Transcontinental Design in Uganda: Duke BME Students Travel to Makerere
Students enrolled in Duke’s BME 590: Transcontinental Design in Uganda course spent a semester working remotely with peers at Makerere University in Kampala, Uganda to develop biomedical devices to serve the needs and situations faced in rural areas of Sub-Saharan Africa.
Over spring break, the class took the opportunity to travel to Uganda themselves—exchanging weekly Skype calls for a chance to spend valuable time face-to-face working with their MUK teammates on their projects. The students also attended class at MUK, visited the Mulago Hospital Engineering Department, Uganda Industrial Research Institute and a local primary school, and more.
“It was a very beneficial experience for us to see these places and hear first-hand about the challenges faced,” wrote Manish Nair, a rising senior studying biomedical engineering and global health, on the class blog chronicling the experience. “It gave us a fantastic opportunity to learn about specific needs of the hospital, and also to gain a better idea of the conditions and circumstances under which some of our designs would operate.”
The trip and course are part of a new educational partnership between the biomedical engineering (BME) programs at Duke and MUK forged by Monty Reichert, the Kaganov Professor of Biomedical Engineering, in collaboration with Ugandan colleagues after he spent the 2014-15 academic year as a Fulbright Scholar at MUK.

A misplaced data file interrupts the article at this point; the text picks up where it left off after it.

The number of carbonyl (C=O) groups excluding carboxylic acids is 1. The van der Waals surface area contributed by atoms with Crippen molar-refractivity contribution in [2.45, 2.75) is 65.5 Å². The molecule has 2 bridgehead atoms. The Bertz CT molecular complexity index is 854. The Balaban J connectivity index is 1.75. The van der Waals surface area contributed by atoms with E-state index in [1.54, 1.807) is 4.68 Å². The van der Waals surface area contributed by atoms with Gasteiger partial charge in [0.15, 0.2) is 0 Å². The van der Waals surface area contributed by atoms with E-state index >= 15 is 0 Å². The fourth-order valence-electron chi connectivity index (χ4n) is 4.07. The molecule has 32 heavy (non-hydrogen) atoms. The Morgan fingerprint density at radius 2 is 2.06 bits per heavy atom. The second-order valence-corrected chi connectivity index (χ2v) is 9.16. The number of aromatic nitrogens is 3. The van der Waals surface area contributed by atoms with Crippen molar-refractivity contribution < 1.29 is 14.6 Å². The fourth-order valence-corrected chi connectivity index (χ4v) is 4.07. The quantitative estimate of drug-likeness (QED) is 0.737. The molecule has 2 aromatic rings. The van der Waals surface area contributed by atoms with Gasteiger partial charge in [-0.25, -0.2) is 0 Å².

The partnership’s vision is one of mutual collaboration through the teaching of BME classes taken simultaneously by students at both Duke and MUK, and by offering full scholarships to enable MUK BME graduates to study for a Master of Science degree in BME at Duke. The first two Duke-MUK BME Scholars will matriculate in August 2016.
“Together, we have the expertise to enable transformational capacity building in Uganda by training BME professionals and future MUK faculty,” stated Reichert. “Additionally, this partnership lends itself to giving biomedical engineers and global health practitioners at Duke University greater appreciation of key considerations in the design and implementation of healthcare technologies in low resource settings.”
The Duke-MUK BME Partnership currently has a five-year commitment from both universities to enhance collaborative teaching and learning experiences. Program sponsors include Duke’s Department of Biomedical Engineering, the Duke Office of the Provost, Duke Global Health Initiative, the Pratt School of Engineering, the Duke Africa Initiative and Bass Connections.
Learn more on the partnership website at sites.duke.edu/dukemuk.